The Geometric Distribution
The geometric distribution is a discrete memoryless probability distribution which describes the number of failures before the first success, x. The term also commonly refers to a secondary probability distribution, which describes the number of trials with two possible outcomes, success or failure, up to and including until the first success, x. This is known as the shifted geometric distribution. In this application, we will look closer at the first distribution.
Given a sequence of Bernoulli trials where p is the probability of success on each trial, the probability function for the geometric distribution is:
PY=x = p 1−p x, for x = 0, 1, 2, 3...
where x is the number of trials or failures before the first success.
The cumulative probability function is given by:
If p is the probability of a successful event, then:
PY = x
The probability mass function.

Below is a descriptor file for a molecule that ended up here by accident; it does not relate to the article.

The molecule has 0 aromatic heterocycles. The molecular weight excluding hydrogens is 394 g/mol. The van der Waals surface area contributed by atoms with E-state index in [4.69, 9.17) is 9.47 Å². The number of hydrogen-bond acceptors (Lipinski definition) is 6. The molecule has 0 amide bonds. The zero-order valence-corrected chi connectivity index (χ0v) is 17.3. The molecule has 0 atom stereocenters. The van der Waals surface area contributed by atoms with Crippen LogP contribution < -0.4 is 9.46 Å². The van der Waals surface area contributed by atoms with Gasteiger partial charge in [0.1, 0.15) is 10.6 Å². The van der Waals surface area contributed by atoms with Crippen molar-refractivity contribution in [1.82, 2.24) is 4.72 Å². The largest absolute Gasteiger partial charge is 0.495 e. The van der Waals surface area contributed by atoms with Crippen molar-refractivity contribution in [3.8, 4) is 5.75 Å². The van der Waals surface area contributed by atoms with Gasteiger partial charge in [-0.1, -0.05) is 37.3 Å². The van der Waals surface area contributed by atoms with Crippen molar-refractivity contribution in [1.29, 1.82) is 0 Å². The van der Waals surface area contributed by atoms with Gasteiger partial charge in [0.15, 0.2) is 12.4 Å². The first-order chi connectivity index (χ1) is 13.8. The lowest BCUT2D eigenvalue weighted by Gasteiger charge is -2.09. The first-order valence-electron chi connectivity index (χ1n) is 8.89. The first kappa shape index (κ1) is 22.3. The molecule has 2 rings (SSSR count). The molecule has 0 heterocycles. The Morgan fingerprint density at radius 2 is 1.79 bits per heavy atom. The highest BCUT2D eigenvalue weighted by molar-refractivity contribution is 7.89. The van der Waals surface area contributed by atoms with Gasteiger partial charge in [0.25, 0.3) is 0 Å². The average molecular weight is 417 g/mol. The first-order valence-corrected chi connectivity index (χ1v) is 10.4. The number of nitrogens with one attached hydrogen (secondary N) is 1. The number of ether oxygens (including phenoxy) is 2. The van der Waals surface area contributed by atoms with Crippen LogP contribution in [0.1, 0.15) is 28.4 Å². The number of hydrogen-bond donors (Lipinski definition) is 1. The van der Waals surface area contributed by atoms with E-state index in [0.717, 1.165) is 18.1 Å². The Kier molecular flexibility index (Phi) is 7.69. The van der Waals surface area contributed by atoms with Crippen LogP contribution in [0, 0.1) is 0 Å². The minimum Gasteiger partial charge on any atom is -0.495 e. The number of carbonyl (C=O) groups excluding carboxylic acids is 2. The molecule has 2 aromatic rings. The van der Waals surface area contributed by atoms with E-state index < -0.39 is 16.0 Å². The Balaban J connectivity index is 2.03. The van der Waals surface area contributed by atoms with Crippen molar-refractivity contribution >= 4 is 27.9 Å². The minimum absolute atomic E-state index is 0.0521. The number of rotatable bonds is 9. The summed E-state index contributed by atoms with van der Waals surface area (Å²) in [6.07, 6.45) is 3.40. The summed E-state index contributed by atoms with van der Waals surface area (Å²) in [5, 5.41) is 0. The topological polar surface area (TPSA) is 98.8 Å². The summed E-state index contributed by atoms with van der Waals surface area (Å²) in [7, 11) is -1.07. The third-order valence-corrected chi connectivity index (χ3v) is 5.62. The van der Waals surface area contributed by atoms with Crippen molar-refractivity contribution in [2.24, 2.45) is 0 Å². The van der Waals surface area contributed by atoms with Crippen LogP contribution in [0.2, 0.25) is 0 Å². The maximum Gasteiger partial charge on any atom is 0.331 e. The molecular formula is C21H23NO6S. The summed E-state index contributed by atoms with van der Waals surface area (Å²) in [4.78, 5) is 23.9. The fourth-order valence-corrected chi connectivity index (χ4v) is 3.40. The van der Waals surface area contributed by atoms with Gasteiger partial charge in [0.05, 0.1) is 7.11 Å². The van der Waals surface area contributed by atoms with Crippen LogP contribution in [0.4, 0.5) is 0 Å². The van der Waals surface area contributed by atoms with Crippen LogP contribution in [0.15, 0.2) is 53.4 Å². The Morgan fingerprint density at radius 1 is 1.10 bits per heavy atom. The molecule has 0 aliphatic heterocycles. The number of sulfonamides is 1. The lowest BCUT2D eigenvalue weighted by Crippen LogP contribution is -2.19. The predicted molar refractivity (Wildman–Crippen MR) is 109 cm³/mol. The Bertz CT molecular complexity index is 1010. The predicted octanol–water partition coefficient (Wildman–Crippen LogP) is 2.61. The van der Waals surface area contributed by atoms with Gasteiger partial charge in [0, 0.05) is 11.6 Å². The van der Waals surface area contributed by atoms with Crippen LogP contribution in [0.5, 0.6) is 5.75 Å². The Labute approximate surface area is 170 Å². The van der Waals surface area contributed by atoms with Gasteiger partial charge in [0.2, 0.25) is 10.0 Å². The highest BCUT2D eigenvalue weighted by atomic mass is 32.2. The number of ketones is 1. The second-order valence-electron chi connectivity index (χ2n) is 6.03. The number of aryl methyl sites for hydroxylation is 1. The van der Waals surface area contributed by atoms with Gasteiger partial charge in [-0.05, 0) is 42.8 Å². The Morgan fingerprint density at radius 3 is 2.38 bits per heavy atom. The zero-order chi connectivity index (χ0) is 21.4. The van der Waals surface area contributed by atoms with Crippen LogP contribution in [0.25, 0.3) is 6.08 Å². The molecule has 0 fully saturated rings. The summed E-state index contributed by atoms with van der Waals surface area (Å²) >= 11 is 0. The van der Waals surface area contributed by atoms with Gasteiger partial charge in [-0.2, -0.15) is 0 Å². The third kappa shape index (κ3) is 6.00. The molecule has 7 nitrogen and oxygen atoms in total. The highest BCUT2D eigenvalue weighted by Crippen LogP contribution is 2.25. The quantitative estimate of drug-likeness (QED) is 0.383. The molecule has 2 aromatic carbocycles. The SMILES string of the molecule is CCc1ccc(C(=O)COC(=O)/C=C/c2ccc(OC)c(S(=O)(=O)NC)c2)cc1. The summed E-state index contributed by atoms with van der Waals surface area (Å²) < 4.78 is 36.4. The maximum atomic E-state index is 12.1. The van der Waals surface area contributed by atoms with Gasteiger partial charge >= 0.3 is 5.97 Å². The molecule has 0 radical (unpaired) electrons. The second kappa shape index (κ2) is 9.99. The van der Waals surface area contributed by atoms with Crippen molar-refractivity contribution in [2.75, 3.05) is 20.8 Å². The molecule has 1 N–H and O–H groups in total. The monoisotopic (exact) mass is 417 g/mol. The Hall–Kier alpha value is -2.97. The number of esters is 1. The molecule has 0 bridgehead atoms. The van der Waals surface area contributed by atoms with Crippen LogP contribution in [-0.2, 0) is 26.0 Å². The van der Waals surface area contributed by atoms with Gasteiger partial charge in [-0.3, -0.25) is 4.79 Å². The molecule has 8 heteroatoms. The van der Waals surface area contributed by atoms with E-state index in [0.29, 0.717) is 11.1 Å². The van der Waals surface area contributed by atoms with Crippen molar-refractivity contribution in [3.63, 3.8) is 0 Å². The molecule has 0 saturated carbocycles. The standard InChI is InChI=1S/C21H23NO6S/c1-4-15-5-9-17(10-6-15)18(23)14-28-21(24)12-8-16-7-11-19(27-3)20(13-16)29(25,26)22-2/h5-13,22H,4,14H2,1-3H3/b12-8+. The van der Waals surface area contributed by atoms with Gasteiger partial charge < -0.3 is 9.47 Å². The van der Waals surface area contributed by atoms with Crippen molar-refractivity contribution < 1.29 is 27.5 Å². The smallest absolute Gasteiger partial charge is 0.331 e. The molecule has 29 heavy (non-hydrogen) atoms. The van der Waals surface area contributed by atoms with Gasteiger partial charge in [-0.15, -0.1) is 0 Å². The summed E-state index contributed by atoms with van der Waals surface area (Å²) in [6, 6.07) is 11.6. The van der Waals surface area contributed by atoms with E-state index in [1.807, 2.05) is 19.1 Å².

p 1−p x
The cumulative distribution function.
The expected value of a random variable.
1 − pp
Represented by the symbol σ2, this tells how much variation or spread exists from the mean value.
Suppose a biased coin comes up head with a probability of 0.2 when tossed. What is the probability that you do not flip heads until the 1st, 2nd, 3rd,and 4th tosses?
Let the probability of success, p = 0.2.
We are looking for the probability that you do not flip heads until the first toss, which means that we are looking for the probability that there are exactly 0 failures before the first success:
P(0 failure before 1st success) = f(0) = P(X = 0) =
0.2 1−0.20 = 0.20
P(1 failure before 1st success) = f(1) = P(X = 1) =
0.2 1−0.21 = 0.16
P(2 failures before 1st success) = f(2) = P(X = 2) = 0.2 1−0.22 = 0.128
P(3 failures before 1st success) = f(3) = P(X = 3) = 0.2 1−0.23 = 0.1024
Change x, the number of trials, and p, the probability of success, to observe the change in the geometric distribution.
# of trials before success (x) =
probability of success (p) =
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